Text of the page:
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Whatever happened to the love of competition

Dr.Red
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Whatever happened to the love of competition

One thing I used to love about the NBA was the fierce rivalries and competition. Guys didn't want to team up and play with their rivals. Guys like Jordan and Magic and Larry all wanted to kill their competition. Granted, they were on top-notch teams, but they also would have never teamed up to win. Superteams were formed by shrewed management decisions, not by pouting brats that want to play with their friends.

Could you imagine Michael pulling a move to join Detroit in free agency because his Bulls couldn't get past the Pistons in his early years? Hell no. He worked and worked and worked and busted on his teammates until they could beat Detroit. Hell, we're still hearing stories about how much guys on the Dream Team hated each other. Players took losing personally and wanted to prove their worth. I really miss those days.

The league is really losing its luster with all these egotistical brats, who think they are entitled to something they haven't earned, and are apparently running things these days. If I was an owner, I would put an end to that - at least, do the best I could to prevent that. I would tell a player, "If you sign this contract, keep your mouth shut and work your butt off. I don't want to hear a damned trade demand. Got it?!" I would do the same for a player I was going to draft. Lay it all out for them. If they don't like it, there is the door.


I May Be Krypt
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There is a theme song to the

There is a theme song to the recent NBA. Here's your answer

Honestly, it's gotta be about the $$$.. Stern wants to maximize profits to the fullest and if that means having 5-6 super teams in great markets, then unfortunately, that's what we'll have to deal with. Players are so pampered now that it's crazy! But I could say that about all sports actually but yeah, it's crazy. BUT with all that said, I'm still gunna watch and be a fan because I'm addicted lol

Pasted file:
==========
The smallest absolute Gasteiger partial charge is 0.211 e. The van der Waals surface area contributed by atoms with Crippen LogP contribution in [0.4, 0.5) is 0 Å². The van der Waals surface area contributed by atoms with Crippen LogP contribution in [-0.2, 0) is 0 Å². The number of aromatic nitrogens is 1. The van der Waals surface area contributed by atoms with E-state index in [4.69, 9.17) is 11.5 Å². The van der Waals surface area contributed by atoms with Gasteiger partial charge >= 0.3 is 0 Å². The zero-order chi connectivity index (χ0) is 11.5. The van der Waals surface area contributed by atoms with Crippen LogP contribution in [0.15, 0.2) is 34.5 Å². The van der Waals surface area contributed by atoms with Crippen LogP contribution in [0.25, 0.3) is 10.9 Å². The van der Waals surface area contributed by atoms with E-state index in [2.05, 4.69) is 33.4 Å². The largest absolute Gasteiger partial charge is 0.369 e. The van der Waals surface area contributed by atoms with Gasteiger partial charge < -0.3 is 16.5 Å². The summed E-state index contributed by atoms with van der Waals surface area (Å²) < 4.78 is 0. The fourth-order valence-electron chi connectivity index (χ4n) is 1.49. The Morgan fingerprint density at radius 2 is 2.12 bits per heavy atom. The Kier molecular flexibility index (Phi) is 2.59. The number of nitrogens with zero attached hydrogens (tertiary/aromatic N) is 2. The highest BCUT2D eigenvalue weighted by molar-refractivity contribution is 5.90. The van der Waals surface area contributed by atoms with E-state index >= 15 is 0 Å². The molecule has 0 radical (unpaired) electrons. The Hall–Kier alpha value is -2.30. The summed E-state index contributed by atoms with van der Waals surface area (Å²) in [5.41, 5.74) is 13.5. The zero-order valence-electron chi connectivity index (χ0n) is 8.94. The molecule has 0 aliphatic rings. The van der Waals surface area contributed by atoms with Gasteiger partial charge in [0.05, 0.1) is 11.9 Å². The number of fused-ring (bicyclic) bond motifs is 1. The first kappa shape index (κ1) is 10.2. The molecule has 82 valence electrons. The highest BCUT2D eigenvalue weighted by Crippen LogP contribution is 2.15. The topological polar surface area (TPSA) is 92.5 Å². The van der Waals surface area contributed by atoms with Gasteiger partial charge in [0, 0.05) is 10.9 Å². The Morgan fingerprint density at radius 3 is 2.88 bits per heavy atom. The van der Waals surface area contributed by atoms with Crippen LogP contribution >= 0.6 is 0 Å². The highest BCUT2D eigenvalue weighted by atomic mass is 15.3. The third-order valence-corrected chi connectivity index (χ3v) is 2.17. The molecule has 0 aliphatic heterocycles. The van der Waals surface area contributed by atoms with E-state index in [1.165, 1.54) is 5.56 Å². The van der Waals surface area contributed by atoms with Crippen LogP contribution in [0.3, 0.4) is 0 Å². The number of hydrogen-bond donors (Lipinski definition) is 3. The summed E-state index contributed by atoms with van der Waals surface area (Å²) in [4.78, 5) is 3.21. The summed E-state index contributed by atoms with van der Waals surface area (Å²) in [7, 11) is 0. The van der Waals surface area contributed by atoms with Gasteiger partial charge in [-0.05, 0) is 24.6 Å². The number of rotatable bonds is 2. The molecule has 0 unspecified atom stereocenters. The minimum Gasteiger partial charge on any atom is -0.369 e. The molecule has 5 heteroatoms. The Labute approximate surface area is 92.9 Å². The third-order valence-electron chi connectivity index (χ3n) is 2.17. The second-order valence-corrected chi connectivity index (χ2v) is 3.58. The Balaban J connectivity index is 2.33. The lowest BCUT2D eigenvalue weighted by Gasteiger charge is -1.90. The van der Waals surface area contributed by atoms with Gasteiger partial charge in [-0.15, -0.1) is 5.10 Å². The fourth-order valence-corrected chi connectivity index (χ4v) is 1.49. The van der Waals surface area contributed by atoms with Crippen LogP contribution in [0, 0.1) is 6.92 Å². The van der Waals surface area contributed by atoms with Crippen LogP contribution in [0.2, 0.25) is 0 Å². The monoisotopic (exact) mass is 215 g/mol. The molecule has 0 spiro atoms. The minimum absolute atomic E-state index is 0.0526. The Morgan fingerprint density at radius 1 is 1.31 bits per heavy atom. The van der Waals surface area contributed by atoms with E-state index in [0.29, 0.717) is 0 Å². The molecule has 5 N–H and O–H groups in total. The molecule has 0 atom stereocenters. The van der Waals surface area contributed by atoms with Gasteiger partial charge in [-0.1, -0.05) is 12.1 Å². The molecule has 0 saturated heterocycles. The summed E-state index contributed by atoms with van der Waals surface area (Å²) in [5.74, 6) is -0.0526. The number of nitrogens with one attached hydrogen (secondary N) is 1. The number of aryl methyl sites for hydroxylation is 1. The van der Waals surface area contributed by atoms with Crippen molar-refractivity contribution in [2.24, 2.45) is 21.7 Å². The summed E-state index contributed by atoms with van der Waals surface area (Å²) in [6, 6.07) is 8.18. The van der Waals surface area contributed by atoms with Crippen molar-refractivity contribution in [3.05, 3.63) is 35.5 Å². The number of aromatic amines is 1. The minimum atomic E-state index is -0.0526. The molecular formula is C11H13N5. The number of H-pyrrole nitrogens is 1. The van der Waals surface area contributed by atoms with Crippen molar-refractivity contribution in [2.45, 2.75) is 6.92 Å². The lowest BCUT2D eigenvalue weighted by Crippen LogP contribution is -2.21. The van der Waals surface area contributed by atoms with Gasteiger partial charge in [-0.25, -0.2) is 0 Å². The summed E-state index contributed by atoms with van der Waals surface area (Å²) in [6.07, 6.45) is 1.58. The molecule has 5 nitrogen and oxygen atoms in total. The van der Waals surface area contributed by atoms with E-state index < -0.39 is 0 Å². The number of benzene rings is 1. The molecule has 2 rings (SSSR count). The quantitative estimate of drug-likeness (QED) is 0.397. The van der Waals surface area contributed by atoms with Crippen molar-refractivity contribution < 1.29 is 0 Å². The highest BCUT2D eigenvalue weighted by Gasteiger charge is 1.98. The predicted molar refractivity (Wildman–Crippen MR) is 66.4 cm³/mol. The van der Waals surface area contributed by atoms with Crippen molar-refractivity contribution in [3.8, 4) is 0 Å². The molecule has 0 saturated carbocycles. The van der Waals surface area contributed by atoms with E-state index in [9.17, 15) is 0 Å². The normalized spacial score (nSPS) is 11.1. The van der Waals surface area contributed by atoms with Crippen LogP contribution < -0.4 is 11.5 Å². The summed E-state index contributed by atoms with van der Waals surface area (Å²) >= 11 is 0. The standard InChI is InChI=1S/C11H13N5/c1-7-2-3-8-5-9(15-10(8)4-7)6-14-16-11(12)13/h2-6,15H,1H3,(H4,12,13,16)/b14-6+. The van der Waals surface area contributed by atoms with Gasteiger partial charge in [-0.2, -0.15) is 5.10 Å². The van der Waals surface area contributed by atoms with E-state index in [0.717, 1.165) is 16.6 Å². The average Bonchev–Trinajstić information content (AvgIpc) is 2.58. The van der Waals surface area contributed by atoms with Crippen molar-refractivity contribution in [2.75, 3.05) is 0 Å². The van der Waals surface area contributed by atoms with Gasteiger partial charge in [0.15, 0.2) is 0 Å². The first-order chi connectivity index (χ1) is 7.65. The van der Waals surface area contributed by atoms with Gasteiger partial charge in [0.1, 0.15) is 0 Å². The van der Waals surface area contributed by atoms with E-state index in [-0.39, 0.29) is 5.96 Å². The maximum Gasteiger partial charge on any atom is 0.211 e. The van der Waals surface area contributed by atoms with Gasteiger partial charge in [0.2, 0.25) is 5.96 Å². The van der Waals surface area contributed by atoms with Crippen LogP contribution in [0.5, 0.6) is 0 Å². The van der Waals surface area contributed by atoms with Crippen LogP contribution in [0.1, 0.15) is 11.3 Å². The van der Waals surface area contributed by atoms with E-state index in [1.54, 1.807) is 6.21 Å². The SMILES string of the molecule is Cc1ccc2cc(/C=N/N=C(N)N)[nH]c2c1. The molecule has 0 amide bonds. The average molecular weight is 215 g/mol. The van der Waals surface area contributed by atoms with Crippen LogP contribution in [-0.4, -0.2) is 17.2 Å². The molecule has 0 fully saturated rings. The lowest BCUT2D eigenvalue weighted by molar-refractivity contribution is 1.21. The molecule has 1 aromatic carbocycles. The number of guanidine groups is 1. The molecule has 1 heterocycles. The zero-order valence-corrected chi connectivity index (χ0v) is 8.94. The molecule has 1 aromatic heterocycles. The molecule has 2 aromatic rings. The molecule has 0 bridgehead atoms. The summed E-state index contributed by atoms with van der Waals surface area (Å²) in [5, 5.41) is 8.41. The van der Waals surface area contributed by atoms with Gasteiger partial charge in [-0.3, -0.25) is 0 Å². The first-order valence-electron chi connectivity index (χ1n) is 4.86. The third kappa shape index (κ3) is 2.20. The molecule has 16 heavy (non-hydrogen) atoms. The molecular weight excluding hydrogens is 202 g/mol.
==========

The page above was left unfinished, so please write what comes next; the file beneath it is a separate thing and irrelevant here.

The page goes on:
mikeyvthedon
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Dude

I kind of feel you to an extent, but there is still definite competition. Those players also had fewer teams to weigh down the competition, not to mention were built incredibly well. Here was something I wrote a while back when people were going "Well, Magic, Michael and Larry would NEVER do that":

http://nbadraft.net/forum/lopsided-moves-made-champions

Magic got drafted by a team that had the best player in the league (Kareem Abdul-Jabbar, MVP during Magic's rookie season, his 6th. One might say "he was 32", but he was still pretty damn dominant. For quite a while afterwards, as well). I mean, Magic won a title in 1981-82, than the Lakers picked first in the draft (James Worthy). Yes, Magic was an incredible player and a definite competitor/champion, but circumstances were pretty sweet.

Larry Bird was also an incredible player and competitor. Nonetheless, Larry's team got the first pick in the draft after a rookie season he lead them to 61 wins (playing with HOF guys at their twilight in Dave Cowens/Tiny Archibald, along with an excellent forward named Cedric Maxwell. Heck, they even had Pistol Pete for 26 games for good measure). They traded this for a Hall of Fame front court in Robert Parrish and Kevin McHale. They were a brilliantly run franchise and had pieces that guys you are probably referring to as being let downs would only dream of.

Michael Jordan is a case where he did have some fortuitous circumstances, yet took much longer to build towards a championship. Magic and Larry won their rings quickly, whereas Michael had to take some time to build a team, eventually winning more than either did individually. Still, he is Michael Jordan. Let's face it, he is one of a kind. He never averaged less than 29.3 ppg in a play-off season. He had an excellent sidekick, some great defenders/rebounders and one of the better (if not best) coach in NBA history.

Still, if these guys had not been able to get it done, would they have not looked for better players? Did Michael Jordan never get pissed off at certain teammates and hope for a better supporting cast? I tend to believe that while these guys have a combined 14 rings amongst them, they also had quite a number of Hall of Fame contributors and good situations to help their cause.

Now, is the NBA still not incredibly competitive? I definitely believe so. This year, we had a number of teams we believed could be champions. Even with Miami (who seem to be the team accused of stacking the deck, which is justified to an extent), this league is still incredibly competitive and brings a lot of excitement. Egos? Always, they were there before. They were there when many of these same players were trying to get rights and freedoms they deserved in the 1998 lockout. I just tend to think that while many long for the good old days, times have changed and so have situations. So, one can say "these old greats were the REAL competitors", but do we know how they would react to the situation players are in nowadays? I tend to think that plays a role in these perceived attitudes of some modern NBA stars.